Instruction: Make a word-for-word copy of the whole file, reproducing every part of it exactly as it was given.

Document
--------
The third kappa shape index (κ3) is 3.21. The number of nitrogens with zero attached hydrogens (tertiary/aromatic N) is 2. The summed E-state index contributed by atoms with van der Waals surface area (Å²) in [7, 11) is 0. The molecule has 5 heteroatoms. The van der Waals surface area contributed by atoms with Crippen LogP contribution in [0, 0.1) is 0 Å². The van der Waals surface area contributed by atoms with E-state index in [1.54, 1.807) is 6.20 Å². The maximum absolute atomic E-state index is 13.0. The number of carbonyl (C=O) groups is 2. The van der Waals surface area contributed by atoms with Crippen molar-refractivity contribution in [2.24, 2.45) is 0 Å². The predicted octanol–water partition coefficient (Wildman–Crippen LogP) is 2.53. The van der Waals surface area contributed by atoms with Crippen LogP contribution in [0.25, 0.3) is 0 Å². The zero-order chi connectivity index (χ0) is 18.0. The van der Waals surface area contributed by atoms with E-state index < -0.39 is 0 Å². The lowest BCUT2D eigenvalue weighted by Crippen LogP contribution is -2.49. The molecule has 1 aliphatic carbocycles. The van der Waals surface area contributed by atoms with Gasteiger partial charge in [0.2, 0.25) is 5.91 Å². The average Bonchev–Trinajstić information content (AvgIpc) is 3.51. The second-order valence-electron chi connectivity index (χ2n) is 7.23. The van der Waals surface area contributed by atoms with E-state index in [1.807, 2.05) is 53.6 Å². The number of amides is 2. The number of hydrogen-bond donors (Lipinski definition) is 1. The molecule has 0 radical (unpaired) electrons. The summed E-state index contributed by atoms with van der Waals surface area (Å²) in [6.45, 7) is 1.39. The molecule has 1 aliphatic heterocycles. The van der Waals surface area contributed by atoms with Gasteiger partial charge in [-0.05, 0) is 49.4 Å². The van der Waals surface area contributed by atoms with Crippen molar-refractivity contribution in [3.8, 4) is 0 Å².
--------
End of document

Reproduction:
The third kappa shape index (κ3) is 3.21. The number of nitrogens with zero attached hydrogens (tertiary/aromatic N) is 2. The summed E-state index contributed by atoms with van der Waals surface area (Å²) in [7, 11) is 0. The molecule has 5 heteroatoms. The van der Waals surface area contributed by atoms with Crippen LogP contribution in [0, 0.1) is 0 Å². The van der Waals surface area contributed by atoms with E-state index in [1.54, 1.807) is 6.20 Å². The maximum absolute atomic E-state index is 13.0. The number of carbonyl (C=O) groups is 2. The van der Waals surface area contributed by atoms with Crippen molar-refractivity contribution in [2.24, 2.45) is 0 Å². The predicted octanol–water partition coefficient (Wildman–Crippen LogP) is 2.53. The van der Waals surface area contributed by atoms with Crippen LogP contribution in [0.25, 0.3) is 0 Å². The zero-order chi connectivity index (χ0) is 18.0. The van der Waals surface area contributed by atoms with E-state index < -0.39 is 0 Å². The lowest BCUT2D eigenvalue weighted by Crippen LogP contribution is -2.49. The molecule has 1 aliphatic carbocycles. The van der Waals surface area contributed by atoms with Gasteiger partial charge in [0.2, 0.25) is 5.91 Å². The average Bonchev–Trinajstić information content (AvgIpc) is 3.51. The second-order valence-electron chi connectivity index (χ2n) is 7.23. The van der Waals surface area contributed by atoms with E-state index in [1.807, 2.05) is 53.6 Å². The number of amides is 2. The number of hydrogen-bond donors (Lipinski definition) is 1. The molecule has 0 radical (unpaired) electrons. The summed E-state index contributed by atoms with van der Waals surface area (Å²) in [6.45, 7) is 1.39. The molecule has 1 aliphatic heterocycles. The van der Waals surface area contributed by atoms with Gasteiger partial charge in [-0.05, 0) is 49.4 Å². The van der Waals surface area contributed by atoms with Crippen molar-refractivity contribution in [3.8, 4) is 0 Å².